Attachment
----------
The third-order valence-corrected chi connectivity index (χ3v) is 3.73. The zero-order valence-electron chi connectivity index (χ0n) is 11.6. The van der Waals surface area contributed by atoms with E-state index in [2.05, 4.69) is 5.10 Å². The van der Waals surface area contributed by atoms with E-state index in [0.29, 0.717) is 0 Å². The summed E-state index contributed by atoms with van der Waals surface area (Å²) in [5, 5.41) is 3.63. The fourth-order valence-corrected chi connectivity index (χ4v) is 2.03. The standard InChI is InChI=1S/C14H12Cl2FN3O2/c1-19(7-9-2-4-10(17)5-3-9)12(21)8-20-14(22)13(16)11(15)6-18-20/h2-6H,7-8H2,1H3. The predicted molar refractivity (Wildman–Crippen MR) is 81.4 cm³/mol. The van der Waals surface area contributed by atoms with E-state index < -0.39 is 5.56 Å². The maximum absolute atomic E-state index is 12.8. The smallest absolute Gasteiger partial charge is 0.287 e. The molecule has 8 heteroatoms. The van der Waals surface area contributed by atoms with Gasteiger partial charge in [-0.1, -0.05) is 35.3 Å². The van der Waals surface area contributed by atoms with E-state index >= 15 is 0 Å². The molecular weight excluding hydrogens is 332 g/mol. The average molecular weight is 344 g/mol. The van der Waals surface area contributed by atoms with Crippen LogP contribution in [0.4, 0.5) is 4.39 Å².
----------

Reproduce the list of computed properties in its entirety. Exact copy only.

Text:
The third-order valence-corrected chi connectivity index (χ3v) is 3.73. The zero-order valence-electron chi connectivity index (χ0n) is 11.6. The van der Waals surface area contributed by atoms with E-state index in [2.05, 4.69) is 5.10 Å². The van der Waals surface area contributed by atoms with E-state index in [0.29, 0.717) is 0 Å². The summed E-state index contributed by atoms with van der Waals surface area (Å²) in [5, 5.41) is 3.63. The fourth-order valence-corrected chi connectivity index (χ4v) is 2.03. The standard InChI is InChI=1S/C14H12Cl2FN3O2/c1-19(7-9-2-4-10(17)5-3-9)12(21)8-20-14(22)13(16)11(15)6-18-20/h2-6H,7-8H2,1H3. The predicted molar refractivity (Wildman–Crippen MR) is 81.4 cm³/mol. The van der Waals surface area contributed by atoms with E-state index < -0.39 is 5.56 Å². The maximum absolute atomic E-state index is 12.8. The smallest absolute Gasteiger partial charge is 0.287 e. The molecule has 8 heteroatoms. The van der Waals surface area contributed by atoms with Gasteiger partial charge in [-0.1, -0.05) is 35.3 Å². The van der Waals surface area contributed by atoms with E-state index >= 15 is 0 Å². The molecular weight excluding hydrogens is 332 g/mol. The average molecular weight is 344 g/mol. The van der Waals surface area contributed by atoms with Crippen LogP contribution in [0.4, 0.5) is 4.39 Å².